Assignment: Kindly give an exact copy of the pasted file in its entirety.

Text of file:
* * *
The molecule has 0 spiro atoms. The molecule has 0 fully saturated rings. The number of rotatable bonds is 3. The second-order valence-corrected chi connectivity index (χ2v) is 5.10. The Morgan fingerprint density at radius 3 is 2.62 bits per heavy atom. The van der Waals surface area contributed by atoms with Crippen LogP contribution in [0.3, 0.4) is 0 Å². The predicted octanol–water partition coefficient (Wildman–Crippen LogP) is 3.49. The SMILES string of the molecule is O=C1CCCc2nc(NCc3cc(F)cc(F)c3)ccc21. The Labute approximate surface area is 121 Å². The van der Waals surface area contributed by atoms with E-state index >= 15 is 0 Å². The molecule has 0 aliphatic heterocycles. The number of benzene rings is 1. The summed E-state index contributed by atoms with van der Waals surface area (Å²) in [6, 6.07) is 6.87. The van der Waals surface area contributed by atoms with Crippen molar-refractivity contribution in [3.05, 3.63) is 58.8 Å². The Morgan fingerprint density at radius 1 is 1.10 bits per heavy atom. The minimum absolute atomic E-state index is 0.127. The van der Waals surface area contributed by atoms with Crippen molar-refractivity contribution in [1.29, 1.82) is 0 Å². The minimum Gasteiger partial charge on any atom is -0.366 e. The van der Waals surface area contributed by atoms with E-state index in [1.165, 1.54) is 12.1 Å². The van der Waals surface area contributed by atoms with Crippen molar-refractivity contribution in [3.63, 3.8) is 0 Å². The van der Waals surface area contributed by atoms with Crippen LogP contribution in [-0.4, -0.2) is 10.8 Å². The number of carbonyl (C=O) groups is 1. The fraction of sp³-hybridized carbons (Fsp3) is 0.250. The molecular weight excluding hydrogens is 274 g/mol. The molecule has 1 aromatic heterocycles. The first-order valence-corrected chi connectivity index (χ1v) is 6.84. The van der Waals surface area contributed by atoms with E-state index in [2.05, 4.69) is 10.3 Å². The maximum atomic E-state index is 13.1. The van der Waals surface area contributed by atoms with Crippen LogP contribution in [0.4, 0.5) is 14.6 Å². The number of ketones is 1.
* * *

The molecule has 0 spiro atoms. The molecule has 0 fully saturated rings. The number of rotatable bonds is 3. The second-order valence-corrected chi connectivity index (χ2v) is 5.10. The Morgan fingerprint density at radius 3 is 2.62 bits per heavy atom. The van der Waals surface area contributed by atoms with Crippen LogP contribution in [0.3, 0.4) is 0 Å². The predicted octanol–water partition coefficient (Wildman–Crippen LogP) is 3.49. The SMILES string of the molecule is O=C1CCCc2nc(NCc3cc(F)cc(F)c3)ccc21. The Labute approximate surface area is 121 Å². The van der Waals surface area contributed by atoms with E-state index >= 15 is 0 Å². The molecule has 0 aliphatic heterocycles. The number of benzene rings is 1. The summed E-state index contributed by atoms with van der Waals surface area (Å²) in [6, 6.07) is 6.87. The van der Waals surface area contributed by atoms with Crippen molar-refractivity contribution in [3.05, 3.63) is 58.8 Å². The Morgan fingerprint density at radius 1 is 1.10 bits per heavy atom. The minimum absolute atomic E-state index is 0.127. The van der Waals surface area contributed by atoms with Crippen molar-refractivity contribution in [1.29, 1.82) is 0 Å². The minimum Gasteiger partial charge on any atom is -0.366 e. The van der Waals surface area contributed by atoms with E-state index in [1.165, 1.54) is 12.1 Å². The van der Waals surface area contributed by atoms with Crippen molar-refractivity contribution in [3.63, 3.8) is 0 Å². The van der Waals surface area contributed by atoms with Crippen LogP contribution in [-0.4, -0.2) is 10.8 Å². The number of carbonyl (C=O) groups is 1. The fraction of sp³-hybridized carbons (Fsp3) is 0.250. The molecular weight excluding hydrogens is 274 g/mol. The molecule has 1 aromatic heterocycles. The first-order valence-corrected chi connectivity index (χ1v) is 6.84. The van der Waals surface area contributed by atoms with E-state index in [2.05, 4.69) is 10.3 Å². The maximum atomic E-state index is 13.1. The van der Waals surface area contributed by atoms with Crippen LogP contribution in [0.4, 0.5) is 14.6 Å². The number of ketones is 1.